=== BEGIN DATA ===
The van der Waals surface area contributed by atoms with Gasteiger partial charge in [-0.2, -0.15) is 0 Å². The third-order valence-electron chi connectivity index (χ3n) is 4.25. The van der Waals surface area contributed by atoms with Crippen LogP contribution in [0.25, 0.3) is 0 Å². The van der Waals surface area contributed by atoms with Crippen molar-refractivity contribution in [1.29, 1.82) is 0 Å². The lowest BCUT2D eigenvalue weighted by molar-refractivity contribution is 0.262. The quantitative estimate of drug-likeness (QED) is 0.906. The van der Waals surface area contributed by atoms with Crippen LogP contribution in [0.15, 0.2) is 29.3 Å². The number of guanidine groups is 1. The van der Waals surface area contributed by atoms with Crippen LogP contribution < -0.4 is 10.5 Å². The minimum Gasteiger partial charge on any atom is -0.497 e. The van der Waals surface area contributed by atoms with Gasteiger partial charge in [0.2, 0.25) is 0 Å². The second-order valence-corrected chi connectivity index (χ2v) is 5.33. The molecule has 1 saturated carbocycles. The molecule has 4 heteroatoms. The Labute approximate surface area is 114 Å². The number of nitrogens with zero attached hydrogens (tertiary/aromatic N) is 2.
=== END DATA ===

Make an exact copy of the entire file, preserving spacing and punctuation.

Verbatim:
The van der Waals surface area contributed by atoms with Gasteiger partial charge in [-0.2, -0.15) is 0 Å². The third-order valence-electron chi connectivity index (χ3n) is 4.25. The van der Waals surface area contributed by atoms with Crippen LogP contribution in [0.25, 0.3) is 0 Å². The van der Waals surface area contributed by atoms with Crippen molar-refractivity contribution in [1.29, 1.82) is 0 Å². The lowest BCUT2D eigenvalue weighted by molar-refractivity contribution is 0.262. The quantitative estimate of drug-likeness (QED) is 0.906. The van der Waals surface area contributed by atoms with Crippen LogP contribution in [0.15, 0.2) is 29.3 Å². The number of guanidine groups is 1. The van der Waals surface area contributed by atoms with Crippen LogP contribution < -0.4 is 10.5 Å². The minimum Gasteiger partial charge on any atom is -0.497 e. The van der Waals surface area contributed by atoms with Gasteiger partial charge in [0.2, 0.25) is 0 Å². The second-order valence-corrected chi connectivity index (χ2v) is 5.33. The molecule has 1 saturated carbocycles. The molecule has 4 heteroatoms. The Labute approximate surface area is 114 Å². The number of nitrogens with zero attached hydrogens (tertiary/aromatic N) is 2.